Planning for 2021? Ten Top Tips for Getting it Right! (part 1)


Post By: Kristy Grant-Hart, Chief Executive Officer at Spark Compliance Consulting

Right now, many compliance officers are going before the Board, the C-suite, or their manager with their plans for 2021. Budgets must be approved, priorities determined, and roll-out schedules set. But how can we realistically plan for 2021? Our 2020 plans flew out the window last spring, with an unforeseen pandemic throwing the world’s economy into free-fall and sending workers out of their offices and into their living rooms.

2021 is arriving in a cloud of uncertainty. Though much insecurity exists, there are strategies you can use to keep your planning on-point for a successful year.  Following are six ideas to help with your program planning. In part 2, we’ll deal with three tips for your career planning and development.

No. 1: For Live Training and Meetings, Plan in the Alternative

By now everyone knows that Zoom meetings aren’t the same as being face-to-face, especially when it comes to in-person group training and meetings. While compliance officers long for in-person events, it is best to plan “in the alternative,” meaning that your plans should work regardless of whether they are in-person, via video conference, or a mix of both.

When you’re planning your training sessions and meetings, prioritize activities and training that can be interactive either in person, on video conference, or both. By planning early, you’ll avoid that last-minute struggle to shift gears.

No. 2: Take the Business’ Temperature for Compliance and Respond Accordingly

Right now, many people are suffering from profound fatigue. Enormous stress and headaches have been caused by virus fatigue, reduced budgets, scrambling late into the night to create new protocols, canceled conferences, and products/services that can no longer be sold because of pandemic restrictions. While compliance will always be important, 2021 may not be the year to try to put it at the top of the list – at least not early in the year.

When you talk with your leaders about the compliance program’s priorities for 2021, solicit feedback. Be open to shifting your plans to make them smaller, recognizing that the business may be straining to simply exist by year-end.

No. 3: Add in Time for Disruption

2020 wreaked havoc on the best-laid plans from 2019.  For 2021, plan for disruption. Keep your ambitions smaller than they would have been otherwise. You can always increase your activity if the disruption fails to appear. However, if you’ve planned without disruption in mind, you may appear to have failed or missed your goals by year-end. Plan for chaos.  If it doesn’t show up, you can be a hero by over-performing.

No. 4: Consider Culture when Only Some can Return

Western Europe and the United States are likely to push out vaccines to their citizens before the rest of the world.  Even then, higher-risk populations, like healthcare workers and the elderly, are more likely to get them first, leading to disparate populations with immunity.  Some of your company’s workers may get back to the office quickly, while others will almost certainly still be home-bound by the end of 2021.  Additionally, some workers may not be able to return even if they are immunized if their children are still learning from home or if they are taking care of a sick or at-risk relative.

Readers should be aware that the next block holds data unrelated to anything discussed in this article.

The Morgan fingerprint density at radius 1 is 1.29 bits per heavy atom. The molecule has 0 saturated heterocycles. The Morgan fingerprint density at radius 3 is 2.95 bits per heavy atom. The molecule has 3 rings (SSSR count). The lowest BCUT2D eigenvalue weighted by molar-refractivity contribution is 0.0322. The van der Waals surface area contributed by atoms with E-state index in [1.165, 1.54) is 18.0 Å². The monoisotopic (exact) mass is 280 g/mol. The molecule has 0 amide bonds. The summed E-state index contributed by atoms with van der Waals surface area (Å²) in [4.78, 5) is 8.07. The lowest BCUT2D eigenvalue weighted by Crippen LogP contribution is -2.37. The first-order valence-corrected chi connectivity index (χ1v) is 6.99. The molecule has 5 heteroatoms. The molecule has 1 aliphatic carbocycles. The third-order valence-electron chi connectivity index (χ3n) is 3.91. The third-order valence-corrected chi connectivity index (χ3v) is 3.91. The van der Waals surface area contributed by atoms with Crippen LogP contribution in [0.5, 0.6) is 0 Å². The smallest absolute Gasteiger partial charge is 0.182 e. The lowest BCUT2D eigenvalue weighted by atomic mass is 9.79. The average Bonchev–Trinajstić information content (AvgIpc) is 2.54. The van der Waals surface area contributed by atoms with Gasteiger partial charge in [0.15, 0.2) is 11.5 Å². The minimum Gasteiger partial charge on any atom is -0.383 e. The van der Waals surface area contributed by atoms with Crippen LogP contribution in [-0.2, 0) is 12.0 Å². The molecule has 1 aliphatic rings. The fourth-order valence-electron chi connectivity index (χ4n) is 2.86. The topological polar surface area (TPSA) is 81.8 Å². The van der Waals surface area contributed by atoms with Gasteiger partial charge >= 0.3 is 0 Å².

Disparities of this kind may lead to a disrupted culture.  People who are back in the office may re-build bonds more quickly than those still working from home, which may lead to allegations of favoritism.  It’s important to focus on building a cohesive culture of support and equality throughout the company during the difficult transition back to a more normal working environment.  Whistleblower complaints of discrimination and retaliation are likely to rise, so be prepared with the resources you need.  More than anything, plan your communications to encourage a healthy culture of compliance and ethics, no matter where people in the company are working.

No. 5: Spend your 2020 Budget if You Can

Two of our clients have asked if they can pre-pay for their 2021 compliance program reviews. That’s because they already know that their budgets, along with every other department at their companies, will be reduced in 2021.  If you’ve got budget now, spend it.  Pre-pay for technology, consulting, legal assistance, ethics and compliance week schwag, or whatever else you’ll need for a successful 2021.

No. 6: Put What You Want in Your 2021 Budget

Even though many companies are cutting back, propose the budget that you need.  If you need new technology to manage your third-parties, ask for it.  If you need a professional risk assessment, leave that in the budget.  While these items may be cut, you’ll be setting yourself up for a more fruitful discussion for your 2022 budget.  The fact that something wasn’t approved in 2021 may be a forceful argument for why it should be approved in 2022.

People don’t like saying no, and repeated requests (made politely) are likely to eventually receive a yes.  It’s like when a child repeatedly asks for a toy or to have their ears pierced.  By the tenth time they’ve asked, it just feels easier to relent.  Use this to your advantage to set yourself up for success.

2021 will be a year of change, challenge, and opportunity.  By using these strategies now, you’ll ensure it is the best it can be.


  1. by practicing smart thinking, it leads to doing smart choices, keeping in mind the needs of your department above your own. this step will lead to succeed in your yearly planning.

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